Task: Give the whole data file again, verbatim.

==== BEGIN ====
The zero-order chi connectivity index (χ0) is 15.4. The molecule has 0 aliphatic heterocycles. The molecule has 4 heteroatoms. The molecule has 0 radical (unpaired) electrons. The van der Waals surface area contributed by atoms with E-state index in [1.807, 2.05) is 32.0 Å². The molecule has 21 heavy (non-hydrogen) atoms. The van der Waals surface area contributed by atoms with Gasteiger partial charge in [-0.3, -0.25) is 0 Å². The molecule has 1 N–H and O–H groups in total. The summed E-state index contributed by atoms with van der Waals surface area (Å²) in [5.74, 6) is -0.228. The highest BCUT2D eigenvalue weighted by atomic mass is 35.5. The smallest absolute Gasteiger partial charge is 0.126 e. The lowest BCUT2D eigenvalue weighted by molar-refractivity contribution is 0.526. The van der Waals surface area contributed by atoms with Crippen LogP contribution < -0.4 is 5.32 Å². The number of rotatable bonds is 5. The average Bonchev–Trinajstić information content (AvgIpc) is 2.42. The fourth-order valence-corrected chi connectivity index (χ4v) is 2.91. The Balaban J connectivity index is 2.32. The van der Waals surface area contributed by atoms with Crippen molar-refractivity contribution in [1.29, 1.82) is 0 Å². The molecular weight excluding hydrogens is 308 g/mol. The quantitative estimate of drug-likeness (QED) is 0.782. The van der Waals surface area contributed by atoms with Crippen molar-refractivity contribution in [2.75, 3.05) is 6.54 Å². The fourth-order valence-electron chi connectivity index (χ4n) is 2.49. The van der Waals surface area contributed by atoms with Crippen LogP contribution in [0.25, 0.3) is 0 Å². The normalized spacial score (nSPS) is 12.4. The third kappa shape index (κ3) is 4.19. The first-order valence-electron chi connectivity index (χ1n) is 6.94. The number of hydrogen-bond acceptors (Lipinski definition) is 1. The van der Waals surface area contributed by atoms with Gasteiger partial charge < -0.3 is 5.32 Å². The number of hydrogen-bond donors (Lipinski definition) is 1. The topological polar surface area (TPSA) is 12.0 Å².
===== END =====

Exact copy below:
The zero-order chi connectivity index (χ0) is 15.4. The molecule has 0 aliphatic heterocycles. The molecule has 4 heteroatoms. The molecule has 0 radical (unpaired) electrons. The van der Waals surface area contributed by atoms with E-state index in [1.807, 2.05) is 32.0 Å². The molecule has 21 heavy (non-hydrogen) atoms. The van der Waals surface area contributed by atoms with Gasteiger partial charge in [-0.3, -0.25) is 0 Å². The molecule has 1 N–H and O–H groups in total. The summed E-state index contributed by atoms with van der Waals surface area (Å²) in [5.74, 6) is -0.228. The highest BCUT2D eigenvalue weighted by atomic mass is 35.5. The smallest absolute Gasteiger partial charge is 0.126 e. The lowest BCUT2D eigenvalue weighted by molar-refractivity contribution is 0.526. The van der Waals surface area contributed by atoms with Crippen LogP contribution < -0.4 is 5.32 Å². The number of rotatable bonds is 5. The average Bonchev–Trinajstić information content (AvgIpc) is 2.42. The fourth-order valence-corrected chi connectivity index (χ4v) is 2.91. The Balaban J connectivity index is 2.32. The van der Waals surface area contributed by atoms with Crippen molar-refractivity contribution in [1.29, 1.82) is 0 Å². The molecular weight excluding hydrogens is 308 g/mol. The quantitative estimate of drug-likeness (QED) is 0.782. The van der Waals surface area contributed by atoms with Crippen molar-refractivity contribution in [2.75, 3.05) is 6.54 Å². The fourth-order valence-electron chi connectivity index (χ4n) is 2.49. The van der Waals surface area contributed by atoms with Crippen LogP contribution in [0.25, 0.3) is 0 Å². The normalized spacial score (nSPS) is 12.4. The third kappa shape index (κ3) is 4.19. The first-order valence-electron chi connectivity index (χ1n) is 6.94. The number of hydrogen-bond acceptors (Lipinski definition) is 1. The van der Waals surface area contributed by atoms with Gasteiger partial charge < -0.3 is 5.32 Å². The number of hydrogen-bond donors (Lipinski definition) is 1. The topological polar surface area (TPSA) is 12.0 Å².